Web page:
When You Can’t Stop Thinking About Work
No matter how hard you try, there will be times when a nurse just can’t stop thinking about work. We’ve all taken that ride or drive home and replayed our entire shift, or last several shifts, in our heads. It plagues us during dinner, our shower, and even interrupts our sleep -- if we’re able to sleep at all. Short of a drastic measure involving surgery, check out the tips below to put work out of your mind, so you can enjoy life outside of work more.
No matter how hard you try, there will be times when a nurse just can’t stop thinking about work. We’ve all taken that ride or drive home and replayed our entire shift, or last several shifts, in our heads. It plagues us during dinner, our shower, and even interrupts our sleep -- if we’re able to sleep at all. If a lobotomy could erase just the last shift, we’d sign up to get one! Short of a drastic measure involving surgery, check out the tips below to put work out of your mind, so you can enjoy the present more!
Give Yourself a Time Limit.
Just telling you to leave work at work and that’s that, isn’t empowering you. But allowing yourself time to replay the day, while also setting some parameters to do so, allows you some time to sort out issues, strategize if needed, and then file it away until further action is required -- if it’s necessary at all. Whether it’s the time it takes to get home, or just until you hit the shower, set a time limit of an hour, tops. The shorter the better, but make certain that you can really retire the subject and feel good enough about the time limit, so you’re not constantly trying to work in “just a few more minutes and then I’m done… no seriously, I’m done… wait I forgot about…..” Thinking about work when you’re not actually there creates nurse burnout because you never truly leave the job. There is a point at which done needs to be done, because the rest of your life is waiting.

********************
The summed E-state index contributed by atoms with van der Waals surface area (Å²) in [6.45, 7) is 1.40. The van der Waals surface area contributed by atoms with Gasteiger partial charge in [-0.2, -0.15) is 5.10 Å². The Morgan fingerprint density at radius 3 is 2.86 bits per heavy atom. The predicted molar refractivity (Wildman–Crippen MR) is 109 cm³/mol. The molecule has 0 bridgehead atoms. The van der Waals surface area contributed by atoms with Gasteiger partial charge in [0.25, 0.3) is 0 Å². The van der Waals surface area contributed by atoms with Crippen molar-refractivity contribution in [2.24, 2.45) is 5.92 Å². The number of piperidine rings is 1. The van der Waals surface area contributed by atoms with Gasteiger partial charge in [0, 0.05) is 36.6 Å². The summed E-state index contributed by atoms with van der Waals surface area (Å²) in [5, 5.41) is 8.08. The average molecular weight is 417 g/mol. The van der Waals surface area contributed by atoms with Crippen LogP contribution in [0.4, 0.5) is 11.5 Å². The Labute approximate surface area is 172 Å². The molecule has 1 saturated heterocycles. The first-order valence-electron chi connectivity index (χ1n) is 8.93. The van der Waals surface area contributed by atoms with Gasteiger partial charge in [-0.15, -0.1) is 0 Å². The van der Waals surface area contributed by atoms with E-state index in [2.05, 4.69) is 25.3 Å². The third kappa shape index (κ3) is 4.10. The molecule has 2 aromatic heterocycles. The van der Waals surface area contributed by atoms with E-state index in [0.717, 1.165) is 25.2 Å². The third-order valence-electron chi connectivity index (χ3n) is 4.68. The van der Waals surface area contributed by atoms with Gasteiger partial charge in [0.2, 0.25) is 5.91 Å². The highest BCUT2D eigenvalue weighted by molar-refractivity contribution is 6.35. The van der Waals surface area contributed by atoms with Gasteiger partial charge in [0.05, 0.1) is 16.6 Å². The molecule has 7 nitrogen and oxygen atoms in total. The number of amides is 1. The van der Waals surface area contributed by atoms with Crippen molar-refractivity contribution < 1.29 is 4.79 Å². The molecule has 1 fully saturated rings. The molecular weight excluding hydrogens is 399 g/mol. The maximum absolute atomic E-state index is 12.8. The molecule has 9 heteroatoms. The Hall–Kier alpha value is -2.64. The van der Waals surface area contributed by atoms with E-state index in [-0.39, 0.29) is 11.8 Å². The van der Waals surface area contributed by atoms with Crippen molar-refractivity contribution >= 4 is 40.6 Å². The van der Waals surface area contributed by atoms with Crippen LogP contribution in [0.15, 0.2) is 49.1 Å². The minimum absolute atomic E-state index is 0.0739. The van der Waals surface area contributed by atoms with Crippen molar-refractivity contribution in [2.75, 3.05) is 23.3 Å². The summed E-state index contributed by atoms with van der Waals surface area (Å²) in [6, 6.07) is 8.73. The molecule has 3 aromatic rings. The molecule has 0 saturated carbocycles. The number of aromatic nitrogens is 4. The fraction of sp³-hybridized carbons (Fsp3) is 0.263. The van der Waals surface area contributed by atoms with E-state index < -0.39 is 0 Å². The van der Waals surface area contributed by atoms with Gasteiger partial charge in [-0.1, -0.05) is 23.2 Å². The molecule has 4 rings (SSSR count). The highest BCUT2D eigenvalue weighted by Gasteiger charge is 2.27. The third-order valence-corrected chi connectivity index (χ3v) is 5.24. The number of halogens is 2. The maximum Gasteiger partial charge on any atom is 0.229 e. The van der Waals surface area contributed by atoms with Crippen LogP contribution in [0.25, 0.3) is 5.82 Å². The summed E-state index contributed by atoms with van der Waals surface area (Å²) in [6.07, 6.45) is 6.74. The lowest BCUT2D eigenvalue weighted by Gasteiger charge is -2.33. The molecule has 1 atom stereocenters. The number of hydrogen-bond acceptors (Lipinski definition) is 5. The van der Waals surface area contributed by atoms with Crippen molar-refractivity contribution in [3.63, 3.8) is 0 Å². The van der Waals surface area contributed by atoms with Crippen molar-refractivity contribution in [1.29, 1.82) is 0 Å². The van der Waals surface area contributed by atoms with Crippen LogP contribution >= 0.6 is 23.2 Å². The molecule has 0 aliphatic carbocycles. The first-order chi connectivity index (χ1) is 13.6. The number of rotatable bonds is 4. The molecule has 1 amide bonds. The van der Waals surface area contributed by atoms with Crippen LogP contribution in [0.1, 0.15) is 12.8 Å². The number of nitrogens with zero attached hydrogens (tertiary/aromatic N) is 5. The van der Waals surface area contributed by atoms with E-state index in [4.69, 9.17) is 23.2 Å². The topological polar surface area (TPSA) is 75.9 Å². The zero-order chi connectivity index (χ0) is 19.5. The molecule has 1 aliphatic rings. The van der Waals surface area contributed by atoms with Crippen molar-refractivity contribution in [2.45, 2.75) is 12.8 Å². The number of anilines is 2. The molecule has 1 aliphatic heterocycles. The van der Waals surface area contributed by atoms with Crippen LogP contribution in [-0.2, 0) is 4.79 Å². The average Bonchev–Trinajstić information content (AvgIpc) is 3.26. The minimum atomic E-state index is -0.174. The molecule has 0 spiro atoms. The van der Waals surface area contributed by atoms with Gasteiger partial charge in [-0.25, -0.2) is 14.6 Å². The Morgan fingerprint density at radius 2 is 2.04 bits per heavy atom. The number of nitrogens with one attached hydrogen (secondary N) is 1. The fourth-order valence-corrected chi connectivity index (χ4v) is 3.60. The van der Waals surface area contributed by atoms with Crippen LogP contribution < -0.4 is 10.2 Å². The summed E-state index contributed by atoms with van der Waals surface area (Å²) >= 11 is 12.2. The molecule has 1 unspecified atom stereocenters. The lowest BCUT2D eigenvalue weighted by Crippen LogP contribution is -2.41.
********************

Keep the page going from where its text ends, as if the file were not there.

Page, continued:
Replace Negative Thoughts with Positive Truth Statements.
Constantly thinking about work can put us in a negative frame of mind. Whether we consider a negative interaction with a patient or staff member or our overall feelings about the job, negative thinking impacts our personal and professional satisfaction with our lives. If we can reframe our negative feelings with some positive truth and value statements about work, e.g., “I’m so happy to have the opportunity to make a positive impact on patients’ lives”, “I’m happy that my profession gives me job security and helps me provide for my family”, we start to look at our workplace with gratitude instead of dread or animosity. Check out this article from Forbes, “Positive Thinking Doesn’t Always Work, But Negative Thinking Does: The Power of Truth Statements” to learn about replacing negative thinking with truth statements.
Move that body!
Get some fresh oxygen into your brain and body with an aerobic activity. You don’t have to jump around. Even rigorous housework or gardening can be aerobic, and if done long enough, those feel good endorphins will kick in and immediately pick up your mood. When you engage in an activity that feels good, who wants to think about something that drains energy? I’d rather be in my garden or hula hooping than thinking about some negative experience at work, because the garden and the exercise make me feel better.
Remember, It Will Be There Tomorrow.
There will always be a next shift and another chance to work out whatever is plaguing you about work. Whenever you have a shift where you feel like a “bad nurse” (and with the demands on a nurse’s work day, we’ve ALL had those types of days), remember that another nurse will pick up where you left off and patients will be cared for.
When you leave work there is nothing you can do to change anything until your next shift, so leave it there. You punched out. You are no longer required to be “at work,” you’ll get another chance to change things, readdress an issue, or simply regroup and reframe your feelings about the job. The only thing you can do about work is to think about it once you’re off the clock. I’m betting you can probably find a few activities more worthy of your time and attention and that they’ll be a lot more enjoyable!
Let’s hear from you. What would you add to the list above? How do you leave work where it belongs? What are some ways that you deal with stress in nursing?Last edit by Joe V on Oct 20, '17
As a keynote speaker, bestselling author and Nurse's Week program host, Elizabeth partners with hospitals, organizations, associations, and nursing groups to help transform the field of nursing from the inside out. In her bestselling book, ‘Nursing from Within‘, Elizabeth supports nurses to make those inner shifts that are required to more fully enjoy our nursing careers.
ElizabethScala1 has '11' year(s) of experience and specializes in 'psychiatry, community health, wellness'. Joined Sep '11; Posts: 86; Likes: 181.